by Mindy Obenhaus
Conference season is upon us and the excitement is building. Whether you are a regular attendee of writers’ conferences or this is your first, you need to approach your conference experience with the right attitude. So today I thought I'd share a few tips to help guide you to a productive and enjoyable conference.
DO expect to learn –
No matter what writers’ conference you choose to attend, you can expect to come away with some new knowledge. It may be a different way to plot or how to market your books. It can be something as simple as finding out that the publisher you’ve been targeting is no longer looking for the genre you’re writing.
Before you head off to your conference, look at the classes being offered and see which ones would serve you best at this point in your writing career. If you’re a relatively new author or you haven’t submitted a manuscript yet, a course in marketing your book might not be the best fit for you right now. However, a class on how to increase tension and emotion in your story could benefit you greatly.
DON’T be disappointed if the agent/editor you meet with does not ask to see your work –
There are many reasons an agent/editor won’t request your work. Yes, it could be that they feel like your project needs more work. That, based on your pitch, your story needs to be more focused or have a better hook. But that’s not the only reason.
Editors know what their readers want and are looking for projects that will fill that desire because their goal is to sell books. Perhaps your story isn’t a good fit for their line. Don’t take it personally. Don’t storm off in a snit and then bad-mouth the editor/agent. Yes, I have actually seen people do this. Agents/editors are business people. They’re not trying to be mean. If they don’t ask to see your work, simply thank them for their time, suggest that, perhaps, you could work together at some point in the future and then go on your merry way. Because the last thing you want to do is burn a bridge you might need in the future.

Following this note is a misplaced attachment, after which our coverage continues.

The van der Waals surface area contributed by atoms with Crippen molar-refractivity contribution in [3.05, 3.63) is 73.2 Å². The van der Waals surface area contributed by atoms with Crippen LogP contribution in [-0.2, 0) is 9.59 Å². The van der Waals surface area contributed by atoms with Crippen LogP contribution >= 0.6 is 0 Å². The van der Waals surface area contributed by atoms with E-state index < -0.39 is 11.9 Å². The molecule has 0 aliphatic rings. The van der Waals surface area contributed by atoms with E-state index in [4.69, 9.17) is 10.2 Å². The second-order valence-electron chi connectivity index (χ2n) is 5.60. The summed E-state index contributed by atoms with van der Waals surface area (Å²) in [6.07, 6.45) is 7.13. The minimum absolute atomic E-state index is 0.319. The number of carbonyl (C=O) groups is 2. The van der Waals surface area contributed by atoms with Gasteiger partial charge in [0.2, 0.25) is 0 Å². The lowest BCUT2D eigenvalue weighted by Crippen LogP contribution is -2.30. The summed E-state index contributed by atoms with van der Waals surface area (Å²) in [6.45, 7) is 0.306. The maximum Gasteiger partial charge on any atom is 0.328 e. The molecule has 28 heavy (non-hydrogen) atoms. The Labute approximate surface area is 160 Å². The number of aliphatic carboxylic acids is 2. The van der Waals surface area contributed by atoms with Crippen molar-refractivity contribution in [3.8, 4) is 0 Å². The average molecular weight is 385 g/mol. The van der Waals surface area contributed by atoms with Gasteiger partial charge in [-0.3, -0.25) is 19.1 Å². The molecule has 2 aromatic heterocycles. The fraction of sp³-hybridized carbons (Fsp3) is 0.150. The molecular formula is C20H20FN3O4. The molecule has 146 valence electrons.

DO expect to meet new people –
One of the best things about a writers’ conference is that you go into it knowing that you have at least one thing in common with everyone else who’s there. Writing! And you could even throw in a love for books. If it’s a Christian writers’ conference, then there’s one more thing you have in common. Even if you’re an introvert, those things make it easy to strike up a conversation. Let’s say you’re sitting in a room, waiting for the next workshop to start. Someone asks if the seat next to you is taken. You say no, they sit down and BOOM, the conversation has already started. Introduce yourself. This will likely lead to questions about what you write. You exchange business cards and who knows where that chance meeting will lead. Or someone introduces you to someone else. You discover they write Amish Vampire Romance too and the connection is made.